They have three rookies who start for them, including LB Deion Jones and S Keanu Neal. In fact, seven of the 12 starters (if you include the third cornerback) are first or second year players. It's a fast defense with a good pass rusher in Vic Beasley. It will be interesting to see how Pats offensive coordinator Josh McDaniels attacks this team.
Quinn knows something about Patriots. He lost to them in the Super Bowl two years ago. A year before that, his defense annihilated the Denver Broncos. Before returning to Seattle, Quinn was the Florida Gators defensive coordinator.
Photo by Jim Rogash/Getty Images
Battle of the offensive coordinators
McDaniels turned down the 49ers to stay at New England. He said he didn't want to move his young family across the country. But the belief is he knows he may get one more bite of the apple after failing as head coach of the Broncos and decided not to take a ground up situation like the Niners, who will have their fourth HC in as many years.
Falcons offensive coordinator Kyle Shanahan, who began his coaching career as a quality control assistant under Jon Gruden in Tampa Bay in 2004-05, will accept the 49ers head coaching job after the Super Bowl. His father, Mike, won two Super Bowls as coach of the Denver Broncos. He's done a really good job with Ryan, succeeding Bucs coach Dirk Koetter, who did a really good job with Ryan.
Falcons receivers and assistant head coach Raheem Morris is reinventing himself in Atlanta. He agreed to switch sides of the football and coach receivers. And he's done a good job. It helps having Julio Jones, but Mohamed Sanu and Taylor Gabriel have excelled too.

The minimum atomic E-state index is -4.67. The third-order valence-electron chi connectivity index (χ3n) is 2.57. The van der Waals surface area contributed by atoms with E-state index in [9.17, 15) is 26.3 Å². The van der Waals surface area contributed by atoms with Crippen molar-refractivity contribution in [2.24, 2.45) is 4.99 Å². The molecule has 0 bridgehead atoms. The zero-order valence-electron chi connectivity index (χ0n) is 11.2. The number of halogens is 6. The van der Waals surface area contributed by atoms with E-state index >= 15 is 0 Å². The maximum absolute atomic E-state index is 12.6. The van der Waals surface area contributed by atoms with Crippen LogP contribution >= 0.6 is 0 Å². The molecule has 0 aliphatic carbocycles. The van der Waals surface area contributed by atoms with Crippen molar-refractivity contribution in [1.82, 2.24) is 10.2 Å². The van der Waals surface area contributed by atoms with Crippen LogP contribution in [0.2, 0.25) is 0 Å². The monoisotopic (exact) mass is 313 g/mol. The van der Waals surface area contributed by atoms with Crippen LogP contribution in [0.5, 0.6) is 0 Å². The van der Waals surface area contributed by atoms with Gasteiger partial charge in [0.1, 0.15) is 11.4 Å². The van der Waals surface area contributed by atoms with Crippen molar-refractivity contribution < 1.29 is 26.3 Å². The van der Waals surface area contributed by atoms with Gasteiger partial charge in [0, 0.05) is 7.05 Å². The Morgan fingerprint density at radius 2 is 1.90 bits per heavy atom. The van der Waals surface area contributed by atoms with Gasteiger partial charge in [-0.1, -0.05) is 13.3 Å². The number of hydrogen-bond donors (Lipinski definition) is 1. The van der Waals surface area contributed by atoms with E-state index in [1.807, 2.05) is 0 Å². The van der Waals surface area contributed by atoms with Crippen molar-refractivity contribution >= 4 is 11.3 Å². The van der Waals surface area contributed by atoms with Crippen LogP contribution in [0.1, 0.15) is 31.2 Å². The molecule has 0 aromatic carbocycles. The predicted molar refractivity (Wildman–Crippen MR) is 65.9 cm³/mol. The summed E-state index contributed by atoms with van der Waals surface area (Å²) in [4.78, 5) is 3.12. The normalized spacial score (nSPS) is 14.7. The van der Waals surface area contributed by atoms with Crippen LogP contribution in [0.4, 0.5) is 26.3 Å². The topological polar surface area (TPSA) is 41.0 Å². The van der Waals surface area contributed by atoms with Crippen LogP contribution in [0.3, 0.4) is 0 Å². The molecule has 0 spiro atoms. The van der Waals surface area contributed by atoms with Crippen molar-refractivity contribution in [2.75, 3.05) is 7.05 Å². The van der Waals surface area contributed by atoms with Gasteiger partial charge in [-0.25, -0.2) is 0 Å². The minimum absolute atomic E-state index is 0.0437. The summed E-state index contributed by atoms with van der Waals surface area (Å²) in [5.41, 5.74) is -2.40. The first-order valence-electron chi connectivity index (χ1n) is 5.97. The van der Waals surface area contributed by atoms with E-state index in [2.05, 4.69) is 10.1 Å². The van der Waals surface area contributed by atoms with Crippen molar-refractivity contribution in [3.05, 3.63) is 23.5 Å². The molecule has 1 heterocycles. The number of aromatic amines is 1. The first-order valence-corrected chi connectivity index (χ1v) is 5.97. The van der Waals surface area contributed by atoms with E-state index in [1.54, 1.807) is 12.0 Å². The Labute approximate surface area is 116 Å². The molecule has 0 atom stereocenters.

Morris is an inspirational coach and a real help to Quinn. At 32, he was the youngest head coach in the NFL in 2009 when the Bucs hired him to replace Gruden. In his second year, he went 10-6 and narrowly missed the playoffs. At one point the Bucs had won 18 out of 24 games until the wheels fell off in 2011 and they lost 10 straight.
Many believe Morris deserves another shot at becoming a head coach. A Super Bowl ring wouldn't hurt.
The Julio Jones takeover
The Falcons receiver has a turf toe that kept him from practicing last week. It won't heal for months, but it didn't stop him from taking over the NFC Championship game with 180 yards receiving and two touchdowns. His rare combination of size, power and speed were on display during a 73-yard catch and run for a TD in which he shoved two Packers to the ground.
Brady and Hogan's heroes
Face it, Brady gets it done with lesser talent at receiver. Rob Gronkowski is out for the year. Brady's main targets are Chris Hogan, Julian Edelman, Danny Amendola, Malcolm Mitchell and recently acquired Michael Floyd. Whew.
Do these guys get enough credit? Edelman had a terrific Super Bowl against Seattle two years ago. Hogan, picked up from Buffalo, had the exact same numbers Sunday against Pittsburgh (nine catches for 180 yards, two TDs) as Jones against did versus the Packers.
Jones will make nearly $16-million this year. Hogan? $1-million.